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Wydawnictwo: Encelade
Nr katalogowy: ECL 1602
Nośnik: 1 CD
Data wydania: listopad 2017
EAN: 3770008056114
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Nasze kategorie wyszukiwania

Epoka muzyczna: barok
Obszar (język): włoski
Instrumenty: klawesyn
Rodzaj: koncert, sonata

Vivaldi: Concerti for two harpsichords

Encelade - ECL 1602
Gwennaelle Alibert, harpsichord
Clement Geoffroy, harpsichord
Nagrody i rekomendacje
Diapason 5 Music Island Recommends
Concerto for 2 violins, RV 517
Sonata opus 1, No. 2
Concerti for recorder and oboe, RV 99 & RV 100
Concerto for recorder, oboe, violin and bassoon, RV 107
Concerto for violin and organ, RV 766
Concerto for violin and organ, RV 808
Concerto for recorder, violin and bassoon, RV 96
Sonata opus 1, No. 6
Concerto for strings, RV 134
There is one essential question which immediately comes up if you want to play with two harpsichords and that is repertoire. Unfortunately there is little music written specifically for this configuration, compared to the enormous repertoire for solo harpsichord. Even so, there are a number of clues suggesting that this was a very widespread practice back in the 17th and 18th centuries.

As lovers of Vivaldi’s music - and frustrated that none of his works were written specifically for our instrument - we thus decided to perform them on two harpsichords. The addition of a second harpsichord is not a matter of merely doubling the instrument’s expressive possibilities, it actually increases them tenfold, providing the obvious alternation between Tutti and Soli, allowing us both to perform in stereo and to offer a much wider palette of nuances.

As we set to work, the first thing we had to do was to rewrite the left-hand parts. The bass parts which accompany the soli in Vivaldi’s music are often very simple, purely rhythmic devices with a crystal-clear harmony. They allow the continuo players to follow the soloist easily, and the latter can then express him or herself, giving his or her imagination free rein. The harpsichord, organ and theorbo can develop the harmony in their own ways and supplement the discourse with melodic performance. However, this simple bass part, usually played by two or three instrumentalists, seems rather dull if we just play it on the harpsichord alone, so we have altered it considerably, giving it a more melodic role (sometimes even that of a soloist) and expanding its range, in such a way as to fill out the harpsichord.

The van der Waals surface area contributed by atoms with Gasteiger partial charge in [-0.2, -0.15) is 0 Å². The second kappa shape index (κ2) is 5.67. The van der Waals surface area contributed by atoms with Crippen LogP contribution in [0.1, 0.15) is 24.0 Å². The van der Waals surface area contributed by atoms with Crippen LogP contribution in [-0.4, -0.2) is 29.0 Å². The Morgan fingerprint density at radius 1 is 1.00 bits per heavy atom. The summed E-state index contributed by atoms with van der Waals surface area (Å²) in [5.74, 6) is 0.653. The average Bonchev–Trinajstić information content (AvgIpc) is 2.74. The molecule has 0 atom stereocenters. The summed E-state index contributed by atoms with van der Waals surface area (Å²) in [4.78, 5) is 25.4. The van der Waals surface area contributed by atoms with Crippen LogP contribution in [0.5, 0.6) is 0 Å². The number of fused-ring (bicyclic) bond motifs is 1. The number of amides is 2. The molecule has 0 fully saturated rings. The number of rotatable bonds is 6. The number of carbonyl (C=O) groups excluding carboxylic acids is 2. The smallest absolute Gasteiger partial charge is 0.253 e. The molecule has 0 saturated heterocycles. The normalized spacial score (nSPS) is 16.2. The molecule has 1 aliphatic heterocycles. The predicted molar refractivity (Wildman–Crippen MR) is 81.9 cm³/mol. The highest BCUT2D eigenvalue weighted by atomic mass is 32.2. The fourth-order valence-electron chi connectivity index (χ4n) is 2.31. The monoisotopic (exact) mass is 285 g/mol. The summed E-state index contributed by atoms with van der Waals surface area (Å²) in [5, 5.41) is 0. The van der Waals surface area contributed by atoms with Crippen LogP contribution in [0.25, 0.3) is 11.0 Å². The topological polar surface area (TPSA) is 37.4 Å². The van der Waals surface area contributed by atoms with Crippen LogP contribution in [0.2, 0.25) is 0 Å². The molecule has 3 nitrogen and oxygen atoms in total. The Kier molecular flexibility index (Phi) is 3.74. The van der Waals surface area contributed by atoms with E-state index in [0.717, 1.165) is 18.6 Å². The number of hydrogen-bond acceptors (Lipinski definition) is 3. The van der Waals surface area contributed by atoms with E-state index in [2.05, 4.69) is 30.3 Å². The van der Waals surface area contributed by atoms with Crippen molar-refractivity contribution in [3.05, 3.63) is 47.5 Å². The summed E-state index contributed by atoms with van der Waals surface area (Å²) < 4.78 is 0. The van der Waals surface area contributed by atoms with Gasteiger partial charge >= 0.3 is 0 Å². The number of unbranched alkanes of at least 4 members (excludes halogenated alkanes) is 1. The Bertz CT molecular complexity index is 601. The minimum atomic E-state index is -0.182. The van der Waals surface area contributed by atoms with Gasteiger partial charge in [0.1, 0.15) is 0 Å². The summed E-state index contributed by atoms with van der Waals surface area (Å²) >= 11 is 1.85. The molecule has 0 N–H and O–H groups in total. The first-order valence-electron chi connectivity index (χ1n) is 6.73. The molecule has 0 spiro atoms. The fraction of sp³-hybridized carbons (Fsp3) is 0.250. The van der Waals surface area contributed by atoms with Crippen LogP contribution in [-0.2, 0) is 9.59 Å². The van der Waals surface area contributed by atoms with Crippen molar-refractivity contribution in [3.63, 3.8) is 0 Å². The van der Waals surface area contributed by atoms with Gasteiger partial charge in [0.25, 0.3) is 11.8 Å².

To end with, we must also mention one particular feature of the harpsichord. Although the virtuoso passages are perfectly-suited to the instrument, which gives them even more brilliance, the slow passages can be more difficult to reproduce. This is because the harpsichord does not have the ability to sustain sounds; once the note has been played, all that remains is to decide when to stop it, but the performer cannot either augment or diminish the sound as a bow or breath would do with a string or wind instrument. The only way of bringing long notes to life is to add trills to them or to ornament them with a melodic motif, which allows the vibration to be sustained.

Zobacz także:

  • ACDBN 099-2
  • ALC 1383
  • ACC 24361
  • CDA 68284
  • SIGCD 566
  • AUDITE 20037
  • NFPMA 99135
  • HC 19031
  • CC 72805
  • WER 51192